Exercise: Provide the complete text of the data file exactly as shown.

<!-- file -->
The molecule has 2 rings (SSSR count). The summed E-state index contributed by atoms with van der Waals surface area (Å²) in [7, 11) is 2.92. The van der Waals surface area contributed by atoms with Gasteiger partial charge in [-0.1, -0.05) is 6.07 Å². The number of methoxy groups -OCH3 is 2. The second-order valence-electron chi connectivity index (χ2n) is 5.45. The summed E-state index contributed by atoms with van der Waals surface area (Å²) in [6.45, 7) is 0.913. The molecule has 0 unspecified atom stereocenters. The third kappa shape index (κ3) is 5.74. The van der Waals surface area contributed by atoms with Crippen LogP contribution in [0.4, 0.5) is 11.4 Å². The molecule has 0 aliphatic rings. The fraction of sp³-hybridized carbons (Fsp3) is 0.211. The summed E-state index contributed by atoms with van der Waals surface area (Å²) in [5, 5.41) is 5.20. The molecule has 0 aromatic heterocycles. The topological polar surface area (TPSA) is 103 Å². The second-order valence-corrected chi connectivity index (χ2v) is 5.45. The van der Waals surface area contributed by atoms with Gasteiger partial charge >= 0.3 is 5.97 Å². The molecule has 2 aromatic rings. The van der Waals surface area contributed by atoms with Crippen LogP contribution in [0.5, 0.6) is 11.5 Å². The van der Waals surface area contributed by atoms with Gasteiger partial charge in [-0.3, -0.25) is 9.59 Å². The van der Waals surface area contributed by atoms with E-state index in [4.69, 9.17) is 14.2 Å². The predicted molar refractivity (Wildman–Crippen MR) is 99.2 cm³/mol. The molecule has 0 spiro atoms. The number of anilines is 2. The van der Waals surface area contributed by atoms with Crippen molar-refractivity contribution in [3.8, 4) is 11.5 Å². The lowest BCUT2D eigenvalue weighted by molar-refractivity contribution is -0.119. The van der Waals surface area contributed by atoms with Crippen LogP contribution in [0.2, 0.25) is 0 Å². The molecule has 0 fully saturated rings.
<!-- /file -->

The molecule has 2 rings (SSSR count). The summed E-state index contributed by atoms with van der Waals surface area (Å²) in [7, 11) is 2.92. The van der Waals surface area contributed by atoms with Gasteiger partial charge in [-0.1, -0.05) is 6.07 Å². The number of methoxy groups -OCH3 is 2. The second-order valence-electron chi connectivity index (χ2n) is 5.45. The summed E-state index contributed by atoms with van der Waals surface area (Å²) in [6.45, 7) is 0.913. The molecule has 0 unspecified atom stereocenters. The third kappa shape index (κ3) is 5.74. The van der Waals surface area contributed by atoms with Crippen LogP contribution in [0.4, 0.5) is 11.4 Å². The molecule has 0 aliphatic rings. The fraction of sp³-hybridized carbons (Fsp3) is 0.211. The summed E-state index contributed by atoms with van der Waals surface area (Å²) in [5, 5.41) is 5.20. The molecule has 0 aromatic heterocycles. The topological polar surface area (TPSA) is 103 Å². The second-order valence-corrected chi connectivity index (χ2v) is 5.45. The van der Waals surface area contributed by atoms with Gasteiger partial charge >= 0.3 is 5.97 Å². The molecule has 2 aromatic rings. The van der Waals surface area contributed by atoms with Crippen LogP contribution in [0.5, 0.6) is 11.5 Å². The van der Waals surface area contributed by atoms with Gasteiger partial charge in [-0.3, -0.25) is 9.59 Å². The van der Waals surface area contributed by atoms with E-state index in [4.69, 9.17) is 14.2 Å². The predicted molar refractivity (Wildman–Crippen MR) is 99.2 cm³/mol. The molecule has 0 spiro atoms. The number of anilines is 2. The van der Waals surface area contributed by atoms with Crippen molar-refractivity contribution in [3.8, 4) is 11.5 Å². The lowest BCUT2D eigenvalue weighted by molar-refractivity contribution is -0.119. The van der Waals surface area contributed by atoms with Crippen LogP contribution in [0.2, 0.25) is 0 Å². The molecule has 0 fully saturated rings.